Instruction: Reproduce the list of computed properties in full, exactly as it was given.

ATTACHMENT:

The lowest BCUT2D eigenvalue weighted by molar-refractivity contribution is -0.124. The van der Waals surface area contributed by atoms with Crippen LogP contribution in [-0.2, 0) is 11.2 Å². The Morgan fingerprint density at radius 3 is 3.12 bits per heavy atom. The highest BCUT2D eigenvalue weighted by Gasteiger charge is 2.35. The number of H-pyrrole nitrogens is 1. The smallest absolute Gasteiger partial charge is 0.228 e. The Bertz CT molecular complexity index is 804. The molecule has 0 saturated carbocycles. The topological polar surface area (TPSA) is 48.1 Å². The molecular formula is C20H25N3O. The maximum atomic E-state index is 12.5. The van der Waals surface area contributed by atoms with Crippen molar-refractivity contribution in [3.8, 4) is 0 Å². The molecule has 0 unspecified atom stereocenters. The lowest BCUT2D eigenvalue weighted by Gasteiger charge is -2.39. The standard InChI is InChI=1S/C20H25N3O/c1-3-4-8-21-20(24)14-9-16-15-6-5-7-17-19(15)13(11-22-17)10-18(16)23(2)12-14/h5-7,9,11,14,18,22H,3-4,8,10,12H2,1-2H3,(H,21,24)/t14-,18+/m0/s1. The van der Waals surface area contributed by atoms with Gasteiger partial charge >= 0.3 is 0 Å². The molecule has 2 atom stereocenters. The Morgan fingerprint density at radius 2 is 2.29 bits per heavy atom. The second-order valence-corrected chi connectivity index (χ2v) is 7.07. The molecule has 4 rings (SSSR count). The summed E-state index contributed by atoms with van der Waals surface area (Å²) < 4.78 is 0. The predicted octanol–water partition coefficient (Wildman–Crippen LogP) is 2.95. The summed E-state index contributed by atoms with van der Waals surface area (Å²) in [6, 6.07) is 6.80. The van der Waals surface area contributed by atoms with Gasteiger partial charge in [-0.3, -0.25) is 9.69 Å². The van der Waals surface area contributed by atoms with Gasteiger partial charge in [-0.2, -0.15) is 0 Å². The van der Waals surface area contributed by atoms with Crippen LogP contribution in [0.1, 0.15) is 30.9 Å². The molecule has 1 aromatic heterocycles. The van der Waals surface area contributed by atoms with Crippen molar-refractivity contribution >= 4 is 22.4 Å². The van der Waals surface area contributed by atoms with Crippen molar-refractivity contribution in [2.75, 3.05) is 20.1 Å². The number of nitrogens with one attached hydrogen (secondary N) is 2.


The lowest BCUT2D eigenvalue weighted by molar-refractivity contribution is -0.124. The van der Waals surface area contributed by atoms with Crippen LogP contribution in [-0.2, 0) is 11.2 Å². The Morgan fingerprint density at radius 3 is 3.12 bits per heavy atom. The highest BCUT2D eigenvalue weighted by Gasteiger charge is 2.35. The number of H-pyrrole nitrogens is 1. The smallest absolute Gasteiger partial charge is 0.228 e. The Bertz CT molecular complexity index is 804. The molecule has 0 saturated carbocycles. The topological polar surface area (TPSA) is 48.1 Å². The molecular formula is C20H25N3O. The maximum atomic E-state index is 12.5. The van der Waals surface area contributed by atoms with Crippen molar-refractivity contribution in [3.8, 4) is 0 Å². The molecule has 0 unspecified atom stereocenters. The lowest BCUT2D eigenvalue weighted by Gasteiger charge is -2.39. The standard InChI is InChI=1S/C20H25N3O/c1-3-4-8-21-20(24)14-9-16-15-6-5-7-17-19(15)13(11-22-17)10-18(16)23(2)12-14/h5-7,9,11,14,18,22H,3-4,8,10,12H2,1-2H3,(H,21,24)/t14-,18+/m0/s1. The van der Waals surface area contributed by atoms with Gasteiger partial charge >= 0.3 is 0 Å². The molecule has 2 atom stereocenters. The Morgan fingerprint density at radius 2 is 2.29 bits per heavy atom. The second-order valence-corrected chi connectivity index (χ2v) is 7.07. The molecule has 4 rings (SSSR count). The summed E-state index contributed by atoms with van der Waals surface area (Å²) < 4.78 is 0. The predicted octanol–water partition coefficient (Wildman–Crippen LogP) is 2.95. The summed E-state index contributed by atoms with van der Waals surface area (Å²) in [6, 6.07) is 6.80. The van der Waals surface area contributed by atoms with Gasteiger partial charge in [-0.3, -0.25) is 9.69 Å². The van der Waals surface area contributed by atoms with Gasteiger partial charge in [-0.2, -0.15) is 0 Å². The van der Waals surface area contributed by atoms with Crippen LogP contribution in [0.1, 0.15) is 30.9 Å². The molecule has 1 aromatic heterocycles. The van der Waals surface area contributed by atoms with Crippen molar-refractivity contribution >= 4 is 22.4 Å². The van der Waals surface area contributed by atoms with Crippen molar-refractivity contribution in [2.75, 3.05) is 20.1 Å². The number of nitrogens with one attached hydrogen (secondary N) is 2.